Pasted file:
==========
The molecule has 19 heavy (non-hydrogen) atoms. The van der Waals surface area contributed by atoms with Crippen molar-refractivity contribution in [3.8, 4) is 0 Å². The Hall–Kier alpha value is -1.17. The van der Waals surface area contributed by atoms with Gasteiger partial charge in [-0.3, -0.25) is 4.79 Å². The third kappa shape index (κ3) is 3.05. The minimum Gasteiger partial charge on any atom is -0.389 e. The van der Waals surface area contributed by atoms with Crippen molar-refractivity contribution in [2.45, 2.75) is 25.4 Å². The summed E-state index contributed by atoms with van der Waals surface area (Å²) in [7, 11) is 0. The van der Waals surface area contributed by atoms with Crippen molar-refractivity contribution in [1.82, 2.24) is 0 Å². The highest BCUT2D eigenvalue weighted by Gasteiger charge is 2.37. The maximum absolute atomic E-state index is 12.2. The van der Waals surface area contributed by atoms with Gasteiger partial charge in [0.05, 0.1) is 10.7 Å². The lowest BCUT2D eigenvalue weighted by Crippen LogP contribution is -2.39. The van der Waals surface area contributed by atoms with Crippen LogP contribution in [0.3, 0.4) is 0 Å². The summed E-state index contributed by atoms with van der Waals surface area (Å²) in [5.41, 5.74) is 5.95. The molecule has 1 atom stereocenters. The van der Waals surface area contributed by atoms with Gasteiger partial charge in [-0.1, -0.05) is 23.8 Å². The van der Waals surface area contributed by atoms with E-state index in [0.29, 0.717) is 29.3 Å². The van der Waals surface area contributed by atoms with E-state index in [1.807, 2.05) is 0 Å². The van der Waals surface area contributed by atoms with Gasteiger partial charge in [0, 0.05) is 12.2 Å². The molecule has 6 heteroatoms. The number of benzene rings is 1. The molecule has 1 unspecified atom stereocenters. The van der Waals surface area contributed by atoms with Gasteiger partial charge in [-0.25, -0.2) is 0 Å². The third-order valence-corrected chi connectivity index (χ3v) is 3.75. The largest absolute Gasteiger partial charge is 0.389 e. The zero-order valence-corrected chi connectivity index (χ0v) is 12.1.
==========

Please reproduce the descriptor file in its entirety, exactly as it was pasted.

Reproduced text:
The molecule has 19 heavy (non-hydrogen) atoms. The van der Waals surface area contributed by atoms with Crippen molar-refractivity contribution in [3.8, 4) is 0 Å². The Hall–Kier alpha value is -1.17. The van der Waals surface area contributed by atoms with Gasteiger partial charge in [-0.3, -0.25) is 4.79 Å². The third kappa shape index (κ3) is 3.05. The minimum Gasteiger partial charge on any atom is -0.389 e. The van der Waals surface area contributed by atoms with Crippen molar-refractivity contribution in [2.45, 2.75) is 25.4 Å². The summed E-state index contributed by atoms with van der Waals surface area (Å²) in [7, 11) is 0. The van der Waals surface area contributed by atoms with Crippen molar-refractivity contribution in [1.82, 2.24) is 0 Å². The highest BCUT2D eigenvalue weighted by Gasteiger charge is 2.37. The maximum absolute atomic E-state index is 12.2. The van der Waals surface area contributed by atoms with Gasteiger partial charge in [0.05, 0.1) is 10.7 Å². The lowest BCUT2D eigenvalue weighted by Crippen LogP contribution is -2.39. The van der Waals surface area contributed by atoms with Crippen LogP contribution in [0.3, 0.4) is 0 Å². The summed E-state index contributed by atoms with van der Waals surface area (Å²) in [5.41, 5.74) is 5.95. The molecule has 1 atom stereocenters. The van der Waals surface area contributed by atoms with Gasteiger partial charge in [-0.1, -0.05) is 23.8 Å². The van der Waals surface area contributed by atoms with E-state index in [0.29, 0.717) is 29.3 Å². The van der Waals surface area contributed by atoms with E-state index in [1.807, 2.05) is 0 Å². The van der Waals surface area contributed by atoms with Gasteiger partial charge in [0, 0.05) is 12.2 Å². The molecule has 6 heteroatoms. The number of benzene rings is 1. The molecule has 1 unspecified atom stereocenters. The van der Waals surface area contributed by atoms with Gasteiger partial charge in [-0.25, -0.2) is 0 Å². The third-order valence-corrected chi connectivity index (χ3v) is 3.75. The largest absolute Gasteiger partial charge is 0.389 e. The zero-order valence-corrected chi connectivity index (χ0v) is 12.1.